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Finding hope from multiple sources

For many in the Christian faith, this weekend serves as a reminder of the hope that exists in the world and the idea that all things are possible.

Along with the natural blooming of spring, it is a time of joy, celebration and rebirth.

There, of course, are other parallels to be drawn from this year’s observance, as the world begins to crawl its way out of the COVID pandemic, vaccines are becoming more readily available in many countries and the light at the end of the tunnel is becoming brighter.

On Friday morning, I scheduled an appointment for my first dose of a COVID vaccine. As I’m writing this, there is a mixture of thoughts and emotions running through me: excitement, relief and fear seem to be near the top.

The excitement and relief come from the idea that this could bring me one step closer to being able to do a lot of the things which used to seem normal. I’ll admit I’ve been more apprehensive than usual this last year about being around large crowds of people. I have some social anxiety issues to begin with, so the additional fear of the potential viral spread compounded everything.

Attending Weirton Council meetings was interesting there for a few months, even with them moving to the Millsop Community Center to compensate for larger crowds and attempt social distancing.

The fear is more not knowing how I will physically react to the vaccine. I’ve seen people have no reaction to the first dose, or just very minor issues. With the second dose, I’ve seen people who have had no problems, and those who have been pretty much knocked out for a full day after.

Also, I really don’t like needles or the idea of someone intentionally sticking one in my arm. I used to give blood regularly, and would always look away during the process. Meanwhile, I have friends and colleagues receiving the vaccine and posting pictures on social media of them grinning as they’re getting poked.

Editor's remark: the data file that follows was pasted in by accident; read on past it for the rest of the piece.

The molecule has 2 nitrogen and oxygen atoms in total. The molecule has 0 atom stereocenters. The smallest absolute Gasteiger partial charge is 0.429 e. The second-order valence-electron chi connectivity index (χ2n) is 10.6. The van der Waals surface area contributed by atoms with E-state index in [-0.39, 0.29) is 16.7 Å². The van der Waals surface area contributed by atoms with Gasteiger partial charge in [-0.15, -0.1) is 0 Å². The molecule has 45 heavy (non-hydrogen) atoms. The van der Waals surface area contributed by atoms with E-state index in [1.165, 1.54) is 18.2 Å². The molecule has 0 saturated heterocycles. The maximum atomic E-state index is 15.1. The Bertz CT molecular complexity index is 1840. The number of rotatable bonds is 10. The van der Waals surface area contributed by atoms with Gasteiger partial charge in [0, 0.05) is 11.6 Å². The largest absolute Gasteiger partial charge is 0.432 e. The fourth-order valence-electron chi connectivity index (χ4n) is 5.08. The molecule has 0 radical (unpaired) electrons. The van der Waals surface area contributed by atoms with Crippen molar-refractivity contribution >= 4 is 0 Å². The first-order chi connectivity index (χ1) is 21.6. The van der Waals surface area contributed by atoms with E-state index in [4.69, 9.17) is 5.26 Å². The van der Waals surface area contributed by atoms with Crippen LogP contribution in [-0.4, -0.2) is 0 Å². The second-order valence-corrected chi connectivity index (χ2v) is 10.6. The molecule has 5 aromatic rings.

When I was scheduling my appointment, I was tempted to ask if I should bring something to bite down on.

I know getting this vaccine out there won’t completely rid the world of COVID-19. Variations already have popped up, and probably will continue to do so. That’s what viruses do. They spread, we adapt, they adapt. At some point, though, while the virus still exists in the world, its effects are not as bad as when infections began. There is a coexistence which allows us to go in with our lives.

It’s happened numerous times in our history. We find the hope we need, look for ways to address the issue at hand and move forward. It’s not about politics or nationalities. It’s about humanity.

The states in our region of the U.S. are finding their footing as the vaccines become more available and distribution channels open up. If they haven’t already made vaccines available for those 16 and up, there is a schedule as to when that can happen.

We’re all looking forward to the summer months, with outdoor activities and community events on the horizon. There are gatherings of family and friends we want to have. Time we’ve missed with loved ones.

But now, as many of us spend time this weekend thinking of the message of hope provided by the Resurrection of Jesus, maybe we’re also seeing another kind of hope, and that, too, will help us to look toward the future.

(Howell, a resident of Colliers, is managing editor of The Weirton Daily Times, and can be contacted at chowell@weirtondailytimes.com or followed on Twitter @CHowellWDT)

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